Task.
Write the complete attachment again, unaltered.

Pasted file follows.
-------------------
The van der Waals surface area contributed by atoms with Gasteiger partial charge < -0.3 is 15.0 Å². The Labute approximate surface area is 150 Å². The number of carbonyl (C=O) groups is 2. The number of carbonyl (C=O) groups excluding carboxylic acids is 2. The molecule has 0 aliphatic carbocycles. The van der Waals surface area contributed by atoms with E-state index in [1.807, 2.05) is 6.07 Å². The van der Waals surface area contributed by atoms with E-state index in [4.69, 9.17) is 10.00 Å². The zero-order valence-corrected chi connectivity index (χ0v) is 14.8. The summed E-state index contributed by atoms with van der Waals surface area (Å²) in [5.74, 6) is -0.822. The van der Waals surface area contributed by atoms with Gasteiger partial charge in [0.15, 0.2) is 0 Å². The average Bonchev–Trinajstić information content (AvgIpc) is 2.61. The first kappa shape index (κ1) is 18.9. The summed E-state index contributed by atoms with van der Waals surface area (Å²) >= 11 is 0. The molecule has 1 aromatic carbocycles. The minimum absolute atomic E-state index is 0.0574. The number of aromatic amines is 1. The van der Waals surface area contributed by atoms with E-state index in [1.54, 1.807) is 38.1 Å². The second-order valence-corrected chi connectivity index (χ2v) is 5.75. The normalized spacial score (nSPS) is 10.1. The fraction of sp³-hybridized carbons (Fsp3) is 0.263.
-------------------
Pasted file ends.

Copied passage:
The van der Waals surface area contributed by atoms with Gasteiger partial charge < -0.3 is 15.0 Å². The Labute approximate surface area is 150 Å². The number of carbonyl (C=O) groups is 2. The number of carbonyl (C=O) groups excluding carboxylic acids is 2. The molecule has 0 aliphatic carbocycles. The van der Waals surface area contributed by atoms with E-state index in [1.807, 2.05) is 6.07 Å². The van der Waals surface area contributed by atoms with E-state index in [4.69, 9.17) is 10.00 Å². The zero-order valence-corrected chi connectivity index (χ0v) is 14.8. The summed E-state index contributed by atoms with van der Waals surface area (Å²) in [5.74, 6) is -0.822. The van der Waals surface area contributed by atoms with Gasteiger partial charge in [0.15, 0.2) is 0 Å². The average Bonchev–Trinajstić information content (AvgIpc) is 2.61. The first kappa shape index (κ1) is 18.9. The summed E-state index contributed by atoms with van der Waals surface area (Å²) >= 11 is 0. The molecule has 1 aromatic carbocycles. The minimum absolute atomic E-state index is 0.0574. The number of aromatic amines is 1. The van der Waals surface area contributed by atoms with E-state index in [1.54, 1.807) is 38.1 Å². The second-order valence-corrected chi connectivity index (χ2v) is 5.75. The normalized spacial score (nSPS) is 10.1. The fraction of sp³-hybridized carbons (Fsp3) is 0.263.